Senators press for answers on Equifax executives who sold stock after breach

Senators press for answers on Equifax executives who sold stock after breach
© Victoria Sarno Jordan

The Senate Finance Committee wants answers from Equifax on when three of its executives, who sold almost $2 million in stock, learned of a massive cybersecurity breach the company experienced in July.

The sale has raised eyebrows among some observers who are concerned about potential insider trading violations.

Committee leaders Sen. Orrin HatchOrrin Grant HatchTrump to award racing legend Roger Penske with Presidential Medal of Freedom Trump awards Presidential Medal of Freedom to economist, former Reagan adviser Arthur Laffer Second ex-Senate staffer charged in aiding doxxing of GOP senators MORE (R-Utah) and Sen. Ron WydenRonald (Ron) Lee WydenWyden blasts FEC Republicans for blocking probe into NRA over possible Russia donations Wyden calls for end to political ad targeting on Facebook, Google Ex-CIA chief worries campaigns falling short on cybersecurity MORE (D-Ore.) pressed Equifax CEO Richard Smith for details on the scope of the breach in which the data of 143 million Americans was compromised, who is affected by it and actions Equifax is taking to mitigate its impacts.

Hatch and Wyden then pressed for specifics on when three executives were notified of the cyberattack.

Equifax Chief Financial Officer John Gamble and president of U.S. information solutions Joseph Loughran collectively sold shares and exercised stock options totaling approximately $1.5 million on Aug. 1. Rodolfo Ploder, president of workforce solutions, sold approximately $250,000 worth of stock on Aug. 2. Details of the hack, which occurred on July 29, were not yet made public at that time.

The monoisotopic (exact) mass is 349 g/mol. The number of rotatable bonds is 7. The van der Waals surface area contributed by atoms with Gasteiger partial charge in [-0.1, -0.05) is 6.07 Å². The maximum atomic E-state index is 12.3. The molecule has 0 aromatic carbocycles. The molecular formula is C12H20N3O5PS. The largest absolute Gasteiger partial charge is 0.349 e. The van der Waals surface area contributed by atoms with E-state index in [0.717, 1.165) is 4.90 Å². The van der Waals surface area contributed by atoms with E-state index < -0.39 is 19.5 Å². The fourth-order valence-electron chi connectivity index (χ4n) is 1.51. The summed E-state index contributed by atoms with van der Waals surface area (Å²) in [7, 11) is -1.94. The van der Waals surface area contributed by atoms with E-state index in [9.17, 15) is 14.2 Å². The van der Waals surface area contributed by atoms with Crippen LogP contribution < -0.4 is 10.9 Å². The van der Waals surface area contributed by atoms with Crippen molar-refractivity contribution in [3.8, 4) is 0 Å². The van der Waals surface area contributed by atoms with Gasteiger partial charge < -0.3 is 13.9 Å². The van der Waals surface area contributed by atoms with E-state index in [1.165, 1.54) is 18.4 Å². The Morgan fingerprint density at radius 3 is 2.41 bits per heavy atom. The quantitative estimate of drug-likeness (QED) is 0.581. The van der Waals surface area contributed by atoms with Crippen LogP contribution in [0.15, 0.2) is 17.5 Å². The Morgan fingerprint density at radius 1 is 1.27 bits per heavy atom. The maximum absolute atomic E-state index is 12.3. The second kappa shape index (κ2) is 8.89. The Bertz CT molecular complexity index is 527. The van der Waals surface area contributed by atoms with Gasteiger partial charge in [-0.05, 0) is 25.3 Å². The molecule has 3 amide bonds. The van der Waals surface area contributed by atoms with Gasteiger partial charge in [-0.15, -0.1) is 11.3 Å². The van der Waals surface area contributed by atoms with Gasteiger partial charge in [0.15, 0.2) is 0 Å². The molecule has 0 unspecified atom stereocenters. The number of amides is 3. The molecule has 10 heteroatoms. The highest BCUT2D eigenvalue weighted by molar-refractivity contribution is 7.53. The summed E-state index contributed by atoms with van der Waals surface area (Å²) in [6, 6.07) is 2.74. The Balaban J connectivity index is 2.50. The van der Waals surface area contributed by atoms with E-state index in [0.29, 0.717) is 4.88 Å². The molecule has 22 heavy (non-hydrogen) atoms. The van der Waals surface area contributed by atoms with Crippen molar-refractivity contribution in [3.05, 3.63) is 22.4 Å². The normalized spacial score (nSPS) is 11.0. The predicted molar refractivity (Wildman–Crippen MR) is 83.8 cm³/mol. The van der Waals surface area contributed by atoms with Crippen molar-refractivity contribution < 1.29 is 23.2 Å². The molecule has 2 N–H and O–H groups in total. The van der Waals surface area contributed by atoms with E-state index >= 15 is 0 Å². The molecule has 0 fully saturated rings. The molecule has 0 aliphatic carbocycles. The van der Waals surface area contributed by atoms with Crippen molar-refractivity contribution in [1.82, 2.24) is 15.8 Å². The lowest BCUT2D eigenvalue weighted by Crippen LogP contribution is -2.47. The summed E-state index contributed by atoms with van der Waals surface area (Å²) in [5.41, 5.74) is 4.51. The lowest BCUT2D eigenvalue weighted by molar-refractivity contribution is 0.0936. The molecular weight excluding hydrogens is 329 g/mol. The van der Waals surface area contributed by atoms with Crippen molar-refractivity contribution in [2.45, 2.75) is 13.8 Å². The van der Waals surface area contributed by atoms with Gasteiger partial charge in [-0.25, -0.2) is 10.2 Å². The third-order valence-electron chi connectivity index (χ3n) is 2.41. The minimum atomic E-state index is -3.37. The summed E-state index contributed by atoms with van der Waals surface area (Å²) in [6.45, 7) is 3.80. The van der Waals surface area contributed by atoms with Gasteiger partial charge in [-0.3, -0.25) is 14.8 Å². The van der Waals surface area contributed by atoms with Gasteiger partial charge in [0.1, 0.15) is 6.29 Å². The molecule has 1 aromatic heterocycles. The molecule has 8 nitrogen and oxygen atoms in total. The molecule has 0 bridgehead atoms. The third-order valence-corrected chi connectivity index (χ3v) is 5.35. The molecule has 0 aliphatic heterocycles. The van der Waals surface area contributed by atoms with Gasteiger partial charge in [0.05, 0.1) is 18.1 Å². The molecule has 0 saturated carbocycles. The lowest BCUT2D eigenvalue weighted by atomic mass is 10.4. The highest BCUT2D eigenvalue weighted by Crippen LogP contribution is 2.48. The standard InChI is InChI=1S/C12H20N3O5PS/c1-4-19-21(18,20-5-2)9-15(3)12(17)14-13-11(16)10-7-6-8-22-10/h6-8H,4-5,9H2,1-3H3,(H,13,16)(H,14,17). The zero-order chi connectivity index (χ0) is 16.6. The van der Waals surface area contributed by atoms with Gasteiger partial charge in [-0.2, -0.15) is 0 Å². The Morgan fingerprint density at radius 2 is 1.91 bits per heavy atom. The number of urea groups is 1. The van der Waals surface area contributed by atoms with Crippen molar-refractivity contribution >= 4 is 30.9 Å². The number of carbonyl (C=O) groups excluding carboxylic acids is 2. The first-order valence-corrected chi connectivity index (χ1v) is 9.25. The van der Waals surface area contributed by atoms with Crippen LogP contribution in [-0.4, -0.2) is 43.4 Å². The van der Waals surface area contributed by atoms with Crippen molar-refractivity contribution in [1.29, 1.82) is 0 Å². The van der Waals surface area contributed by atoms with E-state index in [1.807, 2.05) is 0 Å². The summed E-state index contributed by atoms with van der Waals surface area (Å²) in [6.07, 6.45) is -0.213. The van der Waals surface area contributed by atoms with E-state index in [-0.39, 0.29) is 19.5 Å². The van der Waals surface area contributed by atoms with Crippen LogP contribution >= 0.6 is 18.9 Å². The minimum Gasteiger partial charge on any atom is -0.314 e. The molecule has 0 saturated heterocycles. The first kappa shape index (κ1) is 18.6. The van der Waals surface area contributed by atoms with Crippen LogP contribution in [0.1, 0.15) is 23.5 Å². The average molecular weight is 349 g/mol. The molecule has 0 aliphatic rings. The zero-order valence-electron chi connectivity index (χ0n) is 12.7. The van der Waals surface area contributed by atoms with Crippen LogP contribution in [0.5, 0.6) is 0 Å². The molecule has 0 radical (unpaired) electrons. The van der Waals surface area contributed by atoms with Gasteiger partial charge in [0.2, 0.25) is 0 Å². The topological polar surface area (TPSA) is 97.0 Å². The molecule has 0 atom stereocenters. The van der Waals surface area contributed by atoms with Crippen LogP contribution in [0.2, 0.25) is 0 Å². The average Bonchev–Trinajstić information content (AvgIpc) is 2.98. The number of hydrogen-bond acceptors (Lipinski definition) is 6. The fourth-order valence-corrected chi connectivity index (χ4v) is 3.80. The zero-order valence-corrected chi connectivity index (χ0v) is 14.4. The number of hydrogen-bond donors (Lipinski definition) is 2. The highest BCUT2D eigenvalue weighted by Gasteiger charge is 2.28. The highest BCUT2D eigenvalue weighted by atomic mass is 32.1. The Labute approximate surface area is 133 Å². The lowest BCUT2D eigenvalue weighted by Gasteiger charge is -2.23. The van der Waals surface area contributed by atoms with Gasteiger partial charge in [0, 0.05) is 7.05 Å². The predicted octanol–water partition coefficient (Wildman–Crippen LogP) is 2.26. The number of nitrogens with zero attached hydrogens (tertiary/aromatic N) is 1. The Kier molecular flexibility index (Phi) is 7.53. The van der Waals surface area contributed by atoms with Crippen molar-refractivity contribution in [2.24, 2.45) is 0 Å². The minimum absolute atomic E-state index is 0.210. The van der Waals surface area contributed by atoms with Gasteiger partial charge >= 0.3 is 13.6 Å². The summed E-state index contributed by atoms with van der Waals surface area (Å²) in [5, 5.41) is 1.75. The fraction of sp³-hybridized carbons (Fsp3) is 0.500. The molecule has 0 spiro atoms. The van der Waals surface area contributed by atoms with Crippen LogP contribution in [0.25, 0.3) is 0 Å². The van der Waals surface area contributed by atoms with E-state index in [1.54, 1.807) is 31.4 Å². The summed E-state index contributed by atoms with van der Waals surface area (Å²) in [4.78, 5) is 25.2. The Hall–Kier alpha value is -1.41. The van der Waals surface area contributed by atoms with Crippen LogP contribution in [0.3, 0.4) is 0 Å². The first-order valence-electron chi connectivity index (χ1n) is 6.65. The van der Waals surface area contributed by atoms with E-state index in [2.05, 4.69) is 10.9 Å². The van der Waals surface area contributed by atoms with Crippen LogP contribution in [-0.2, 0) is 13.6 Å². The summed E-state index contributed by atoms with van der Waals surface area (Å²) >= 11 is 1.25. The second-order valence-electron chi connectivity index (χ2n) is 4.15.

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The sales were not a part of the trio’s prescheduled trading plans that insiders often use when buying and selling equity.

Equifax has said that Gamble, Loughran and Ploder were not notified of the breach when they opted to sell shares and exercise options.

The timing has raised suspicion among some skeptics. When asked by The Hill on Friday if they would investigate the matter for potential insider trading, the Securities and Exchange Commission declined to comment.

Hatch and Wyden join Senate Commerce Committee leaders, Sens. John ThuneJohn Randolph ThuneSchumer blasts 'red flag' gun legislation as 'ineffective cop out' Lawmakers jump-start talks on privacy bill Trump border fight throws curveball into shutdown prospects MORE (R-S.D.) and Bill NelsonClarence (Bill) William NelsonAl Franken says he 'absolutely' regrets resigning Democrats target Florida Hispanics in 2020 Poll: Six Democrats lead Trump in Florida match-ups MORE (D-Fla.) along with Sen. Brian SchatzBrian Emanuel Schatz'Medicare for All' complicates Democrats' pitch to retake Senate Criminal justice reform should extend to student financial aid Booker, Durbin and Leahy introduce bill to ban death penalty MORE (D-Hawaii) who penned letters to Equifax demanding more answers on the hack. Both the House Energy and Commerce and Financial Services committees have also announced hearings to examine the breach further.